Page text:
383 Stroker, Beer, Camaro Motor, Rusty, SBC, Thunder Racing Engines -

Rusty the bastard Chevy small block and a 30 pack of beer.

A few days ago a friend and I got to talking about car parts (as usual), he told me that he would be building a new home next spring and that he had a few things lying around that he wanted to get rid of before the move. Being a Ford man myself and he being of the Chevy persuasion his list of parts for sale wasn't of much interest to me, that is until he started to talk about an old small block he had laying in the back of his garage. Now I'm sure you're wondering "What in the hell is a Ford guy going to do with a chevy engine?" (Insert joke here chevy guys). Well the answer to your question lies at the very end of the How to do a Burnout video here:

I happen to own that 79 Camaro and although the burnout was real the badass engine sound was a dubbed over Thunder Racing Engine sound we used to make my car look like less of a wuss. It's actually packing a tired 350 with a 2 barrel and stock EVERYTHING! *Shameful*

Back to the story, my friend told me that he had an 010 casting (supposed to be a stronger casting) small block 350 that he'd picked up at the junk yard several years back that he wasn't planning to use and he wanted it gone! Now this was just the type of thing to take my interest, this would be a GREAT candidate for a stroker build and would allow me to retain my factory air conditioning in the Camaro, how could I possibly go wrong?

Here's how:

Rusty chevy short block

There was a "small" issue, the heads and intake manifold had been taken off the engine and it had been stored OUTSIDE for an unknown amount of time.



Not one to back down from a challenge, afterall how bad could a little rust be? I began negotiating a price for this incredible find. We went back and forth for a while and finally settled on an amount, a 30 pack of Bud Light! What a deal! Off to the gas station I went to secure payment for my new project engine.

Here's where the story takes a little turn. When I got the engine home I immediately started douching it with WD40, "rust won't stand a chance against an all night soak in this stuff" I thought to myself.

2x4 block of wood for removing siezed chevy pistons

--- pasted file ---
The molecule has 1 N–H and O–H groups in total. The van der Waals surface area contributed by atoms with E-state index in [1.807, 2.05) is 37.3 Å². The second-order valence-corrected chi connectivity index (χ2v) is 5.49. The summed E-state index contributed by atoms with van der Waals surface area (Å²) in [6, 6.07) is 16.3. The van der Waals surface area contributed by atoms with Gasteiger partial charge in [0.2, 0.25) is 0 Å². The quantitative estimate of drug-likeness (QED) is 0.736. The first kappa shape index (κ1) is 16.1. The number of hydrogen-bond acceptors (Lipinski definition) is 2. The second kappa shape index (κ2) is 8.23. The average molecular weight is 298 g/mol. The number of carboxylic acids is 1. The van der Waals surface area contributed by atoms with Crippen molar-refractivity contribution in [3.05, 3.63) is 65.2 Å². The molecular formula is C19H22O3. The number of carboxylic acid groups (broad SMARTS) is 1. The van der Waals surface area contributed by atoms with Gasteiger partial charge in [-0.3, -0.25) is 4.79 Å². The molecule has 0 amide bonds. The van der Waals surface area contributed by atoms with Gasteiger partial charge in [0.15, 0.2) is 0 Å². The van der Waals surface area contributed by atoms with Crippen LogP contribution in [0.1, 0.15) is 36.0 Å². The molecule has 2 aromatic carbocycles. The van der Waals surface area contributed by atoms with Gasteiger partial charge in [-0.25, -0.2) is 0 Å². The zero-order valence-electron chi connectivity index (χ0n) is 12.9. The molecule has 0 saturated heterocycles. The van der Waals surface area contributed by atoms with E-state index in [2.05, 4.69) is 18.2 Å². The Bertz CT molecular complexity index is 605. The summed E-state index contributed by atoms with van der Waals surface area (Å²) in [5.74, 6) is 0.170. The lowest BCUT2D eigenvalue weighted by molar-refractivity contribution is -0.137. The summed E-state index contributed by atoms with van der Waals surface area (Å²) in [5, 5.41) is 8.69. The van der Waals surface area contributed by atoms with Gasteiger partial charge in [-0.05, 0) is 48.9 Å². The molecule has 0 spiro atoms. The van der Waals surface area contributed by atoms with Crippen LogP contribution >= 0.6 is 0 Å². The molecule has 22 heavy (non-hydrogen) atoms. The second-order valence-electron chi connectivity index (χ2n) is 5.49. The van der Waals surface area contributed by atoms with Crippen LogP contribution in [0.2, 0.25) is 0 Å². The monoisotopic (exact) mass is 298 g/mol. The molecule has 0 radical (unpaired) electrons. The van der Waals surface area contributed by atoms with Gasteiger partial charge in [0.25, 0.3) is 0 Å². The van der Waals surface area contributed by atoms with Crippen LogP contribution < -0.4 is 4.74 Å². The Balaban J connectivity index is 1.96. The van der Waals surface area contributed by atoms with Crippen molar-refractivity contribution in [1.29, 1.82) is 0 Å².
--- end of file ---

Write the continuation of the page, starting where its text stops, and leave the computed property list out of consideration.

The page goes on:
"Bull Shit" said the rusty small block.

damaged 2x4 from rusted cylinder

Take a moment and appreciate what's going on here. I shit you not, that hammer is a solid 10+ pounds and it's full of sand, it's essentially the same one Thor uses to control the universe! The mutilated 2x4 is the 4th one I used, the other 3 are in splinters in the corner of the room. This photo was taken after 2 full cans of WD40, a night of soaking, and a dozen heating and cooling cycles. Three of the pistons are still in the f*#&*ing block at this point!

For those of you who don't know me personally I'm a big guy, a former Champion Powerlifter for hells sake, I broke 13 state weightlifting records in 3 different states and before I met this bastard block I thought I was pretty strong. I fought with this son of a bitch for 3 full days, swinging my giant hammer, crushing 2x4's, sweating my ass off, smashing my fingers as I yelled obscenities and hurled tools and various objects across the room (I'm still looking for a few end wrenches). If not for the good deal I'd gotten on it I would have taken the piece of shit and thrown it off a cliff. "I should have just taken that 30 pack home with me" I kept thinking to myself. It had become a matter of principal that I get these rotten pistons from the clutches of Satan's evil mistress. I lost count of how many times I graced the flesh of my mangled fingers with Thor's hammer and how many new ways I discovered to use the long list of swear words I now know but in the end I finally beat the bastard and this is what I found:

rusty small block chevy 350 pistons and rods

Just look at all that rust! The one on the end will probably end up as a shop decoration as a reminder that sometimes these projects turn out a little different than you'd planned.


After I got the pistons out I ran a hone down the cylinder bores to try to clean up some of the rust so I could see exactly what it was that I actually had. Here you can see the difference:

rusty cylinders vs honed cylinders



before and after cylinder honing

When I'd finished honing the cylinders I grabbed a flashlight and inspected the entire block for cracks, as luck would have it I didn't find a single one! It turned out that I'd made a GREAT deal on this block and I couldn't be happier! The next (and most exciting) thing I did was contact Thunder Racing Engines about turning this thing into a fire breathing, nitrous sniffing 383 stroker for the Camaro....... I guess you'll have to stay tuned to see what happens next. ;)


Thank you for reading this weeks blog post.

Clint J. Grover


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